Mare: I think both, and neither. It's taken me awhile to find myself as a person and especially as an artist. I spent a lot of my life trying to be what everyone else wanted me to be, without having a good understanding of what I wanted to be, or what suited me. I've tried many different paths, partially succeeded, and then failed or quit, often very discouraged. A lot of the musical phases I went through really didn't suit me at all, like classical music, for example. Yet I could do a convincing impression of an opera singer and concert pianist...and those who were around me at the time believed that was where I belonged. I was convinced for awhile, too. But in time I realized that I was uncomfortable with it, and it didn't make me happy to do music that way. Pop and country music weren't much better for me. It's taken most of my adult life to connect to my own musical soul. Blues has long been one point of connection; popular singer-songwriters were another. I realize now part of my problem was not educating myself well enough on the vast range of early and independent artists in the styles I liked. I'm still working on that, and on defining my own style--does that ever stop for an artist? I doubt it. But I will say that I've learned valuable lessons from all of the phases I've been through...and I've always kept searching.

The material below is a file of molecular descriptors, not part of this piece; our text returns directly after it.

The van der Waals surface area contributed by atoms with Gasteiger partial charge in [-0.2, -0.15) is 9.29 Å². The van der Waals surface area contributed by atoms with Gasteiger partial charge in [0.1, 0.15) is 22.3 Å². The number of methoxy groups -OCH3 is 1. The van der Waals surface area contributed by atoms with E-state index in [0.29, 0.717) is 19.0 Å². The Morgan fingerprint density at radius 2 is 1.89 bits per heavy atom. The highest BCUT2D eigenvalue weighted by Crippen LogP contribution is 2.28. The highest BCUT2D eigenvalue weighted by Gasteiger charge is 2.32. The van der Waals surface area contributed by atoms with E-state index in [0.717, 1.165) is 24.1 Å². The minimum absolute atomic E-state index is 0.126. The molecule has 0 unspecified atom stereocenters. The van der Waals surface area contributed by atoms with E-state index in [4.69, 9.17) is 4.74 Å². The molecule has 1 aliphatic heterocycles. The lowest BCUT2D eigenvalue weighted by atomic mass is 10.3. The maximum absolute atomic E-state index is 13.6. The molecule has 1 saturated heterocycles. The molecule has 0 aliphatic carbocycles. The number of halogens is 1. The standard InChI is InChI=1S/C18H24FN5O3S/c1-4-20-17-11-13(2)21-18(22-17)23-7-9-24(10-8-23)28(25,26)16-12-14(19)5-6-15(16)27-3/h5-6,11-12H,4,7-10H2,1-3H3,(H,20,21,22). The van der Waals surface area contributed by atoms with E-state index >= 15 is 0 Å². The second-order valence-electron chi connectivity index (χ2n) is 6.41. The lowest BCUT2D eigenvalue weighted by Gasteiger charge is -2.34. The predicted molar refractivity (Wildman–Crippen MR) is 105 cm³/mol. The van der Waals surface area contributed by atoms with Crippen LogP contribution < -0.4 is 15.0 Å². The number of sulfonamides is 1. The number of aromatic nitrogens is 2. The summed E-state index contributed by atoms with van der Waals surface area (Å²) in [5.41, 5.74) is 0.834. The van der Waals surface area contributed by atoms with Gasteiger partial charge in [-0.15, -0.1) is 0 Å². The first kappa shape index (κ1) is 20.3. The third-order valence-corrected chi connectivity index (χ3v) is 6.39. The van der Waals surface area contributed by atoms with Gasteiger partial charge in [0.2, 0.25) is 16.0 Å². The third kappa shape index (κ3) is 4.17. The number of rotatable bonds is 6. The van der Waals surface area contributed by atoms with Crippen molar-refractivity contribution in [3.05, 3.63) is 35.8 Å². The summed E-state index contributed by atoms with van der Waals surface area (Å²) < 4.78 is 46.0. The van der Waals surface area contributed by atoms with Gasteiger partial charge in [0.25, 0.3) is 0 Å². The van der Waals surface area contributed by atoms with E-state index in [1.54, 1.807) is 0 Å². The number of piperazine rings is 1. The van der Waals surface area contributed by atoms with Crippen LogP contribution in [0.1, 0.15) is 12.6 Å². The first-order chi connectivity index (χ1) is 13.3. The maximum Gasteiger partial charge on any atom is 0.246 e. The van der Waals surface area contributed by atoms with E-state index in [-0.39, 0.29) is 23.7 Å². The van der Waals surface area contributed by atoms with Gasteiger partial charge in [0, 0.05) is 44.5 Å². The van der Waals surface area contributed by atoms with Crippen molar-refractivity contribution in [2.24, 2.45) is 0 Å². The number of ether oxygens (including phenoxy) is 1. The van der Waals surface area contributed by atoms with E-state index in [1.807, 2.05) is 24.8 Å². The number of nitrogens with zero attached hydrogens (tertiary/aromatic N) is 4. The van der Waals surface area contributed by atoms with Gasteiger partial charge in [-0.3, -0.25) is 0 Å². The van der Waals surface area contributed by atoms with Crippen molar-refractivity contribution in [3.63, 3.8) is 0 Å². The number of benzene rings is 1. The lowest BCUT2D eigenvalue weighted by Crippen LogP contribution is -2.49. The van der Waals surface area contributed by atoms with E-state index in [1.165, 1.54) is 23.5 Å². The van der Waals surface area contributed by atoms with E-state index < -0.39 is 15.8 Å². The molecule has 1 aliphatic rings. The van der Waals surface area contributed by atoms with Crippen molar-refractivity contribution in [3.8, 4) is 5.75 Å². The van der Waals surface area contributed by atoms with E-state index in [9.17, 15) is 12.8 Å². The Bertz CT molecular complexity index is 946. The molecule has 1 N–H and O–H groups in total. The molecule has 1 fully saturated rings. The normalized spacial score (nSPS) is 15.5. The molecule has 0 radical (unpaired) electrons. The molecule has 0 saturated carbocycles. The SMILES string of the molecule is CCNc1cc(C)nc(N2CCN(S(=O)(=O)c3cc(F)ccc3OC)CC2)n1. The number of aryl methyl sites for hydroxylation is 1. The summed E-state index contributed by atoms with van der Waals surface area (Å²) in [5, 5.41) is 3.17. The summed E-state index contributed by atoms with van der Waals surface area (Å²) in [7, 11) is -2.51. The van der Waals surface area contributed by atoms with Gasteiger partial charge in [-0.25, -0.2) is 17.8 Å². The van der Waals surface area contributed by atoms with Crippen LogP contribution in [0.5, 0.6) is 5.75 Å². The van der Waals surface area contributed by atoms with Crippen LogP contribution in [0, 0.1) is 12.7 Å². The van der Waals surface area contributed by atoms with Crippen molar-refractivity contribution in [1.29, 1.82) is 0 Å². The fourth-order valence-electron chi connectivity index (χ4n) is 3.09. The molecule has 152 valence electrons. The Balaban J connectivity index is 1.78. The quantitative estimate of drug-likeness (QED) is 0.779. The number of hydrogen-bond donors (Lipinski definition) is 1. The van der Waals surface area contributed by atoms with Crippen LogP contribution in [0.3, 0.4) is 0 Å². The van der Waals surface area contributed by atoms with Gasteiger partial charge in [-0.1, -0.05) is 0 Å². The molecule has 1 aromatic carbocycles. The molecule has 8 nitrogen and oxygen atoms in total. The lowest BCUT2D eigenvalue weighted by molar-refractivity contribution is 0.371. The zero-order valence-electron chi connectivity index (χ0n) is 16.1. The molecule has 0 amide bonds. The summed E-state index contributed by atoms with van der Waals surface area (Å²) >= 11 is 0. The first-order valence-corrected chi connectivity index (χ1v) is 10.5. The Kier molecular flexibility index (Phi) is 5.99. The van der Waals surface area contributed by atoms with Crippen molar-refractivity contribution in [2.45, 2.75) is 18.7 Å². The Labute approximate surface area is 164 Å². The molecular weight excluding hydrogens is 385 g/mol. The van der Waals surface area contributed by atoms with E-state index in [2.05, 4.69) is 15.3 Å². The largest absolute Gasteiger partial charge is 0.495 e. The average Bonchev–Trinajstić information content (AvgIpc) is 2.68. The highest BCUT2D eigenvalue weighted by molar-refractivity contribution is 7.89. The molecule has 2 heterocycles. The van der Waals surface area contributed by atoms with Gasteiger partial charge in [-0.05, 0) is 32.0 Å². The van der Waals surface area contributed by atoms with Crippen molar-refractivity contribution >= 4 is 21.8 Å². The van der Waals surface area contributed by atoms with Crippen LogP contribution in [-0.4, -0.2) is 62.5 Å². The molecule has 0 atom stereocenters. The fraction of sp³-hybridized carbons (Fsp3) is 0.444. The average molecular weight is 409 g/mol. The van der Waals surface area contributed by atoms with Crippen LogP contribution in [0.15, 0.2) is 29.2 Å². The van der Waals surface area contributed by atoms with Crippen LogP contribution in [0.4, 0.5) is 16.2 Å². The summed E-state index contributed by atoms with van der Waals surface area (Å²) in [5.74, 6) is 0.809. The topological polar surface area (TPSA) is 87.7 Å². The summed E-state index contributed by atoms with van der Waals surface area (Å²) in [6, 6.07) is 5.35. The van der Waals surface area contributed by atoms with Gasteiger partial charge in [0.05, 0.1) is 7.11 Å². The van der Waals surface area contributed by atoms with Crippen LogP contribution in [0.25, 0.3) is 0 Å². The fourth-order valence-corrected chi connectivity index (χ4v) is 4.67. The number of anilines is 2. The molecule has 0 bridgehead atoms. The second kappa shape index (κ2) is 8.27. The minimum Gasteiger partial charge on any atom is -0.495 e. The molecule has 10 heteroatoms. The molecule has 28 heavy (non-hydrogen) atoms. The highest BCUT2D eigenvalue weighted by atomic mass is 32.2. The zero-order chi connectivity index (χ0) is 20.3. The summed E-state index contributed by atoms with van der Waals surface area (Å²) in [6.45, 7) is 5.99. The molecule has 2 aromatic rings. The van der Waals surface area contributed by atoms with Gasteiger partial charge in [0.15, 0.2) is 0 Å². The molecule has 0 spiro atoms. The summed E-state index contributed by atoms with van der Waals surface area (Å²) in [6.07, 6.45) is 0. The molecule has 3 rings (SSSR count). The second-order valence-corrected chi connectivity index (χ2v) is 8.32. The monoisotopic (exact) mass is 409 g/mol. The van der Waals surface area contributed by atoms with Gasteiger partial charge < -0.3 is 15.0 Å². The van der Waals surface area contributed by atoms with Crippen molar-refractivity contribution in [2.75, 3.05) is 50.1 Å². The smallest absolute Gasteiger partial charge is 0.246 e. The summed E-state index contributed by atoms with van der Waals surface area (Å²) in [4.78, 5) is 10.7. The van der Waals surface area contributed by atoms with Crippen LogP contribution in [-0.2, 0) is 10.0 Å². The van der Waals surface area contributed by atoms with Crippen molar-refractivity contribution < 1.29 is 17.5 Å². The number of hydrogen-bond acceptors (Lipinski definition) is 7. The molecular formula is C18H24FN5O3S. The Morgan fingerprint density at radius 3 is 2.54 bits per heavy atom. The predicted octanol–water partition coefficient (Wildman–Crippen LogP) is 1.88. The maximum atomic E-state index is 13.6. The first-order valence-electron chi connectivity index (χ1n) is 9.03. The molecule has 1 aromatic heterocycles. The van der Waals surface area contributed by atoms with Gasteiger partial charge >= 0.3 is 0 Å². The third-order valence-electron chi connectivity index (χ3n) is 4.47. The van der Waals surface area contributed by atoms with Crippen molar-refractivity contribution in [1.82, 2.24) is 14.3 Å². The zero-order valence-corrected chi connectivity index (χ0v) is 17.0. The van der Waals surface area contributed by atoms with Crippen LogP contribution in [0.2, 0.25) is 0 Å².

LE:People are often surprised to find that you have degrees in math and physics. How does this background influence you as an artist?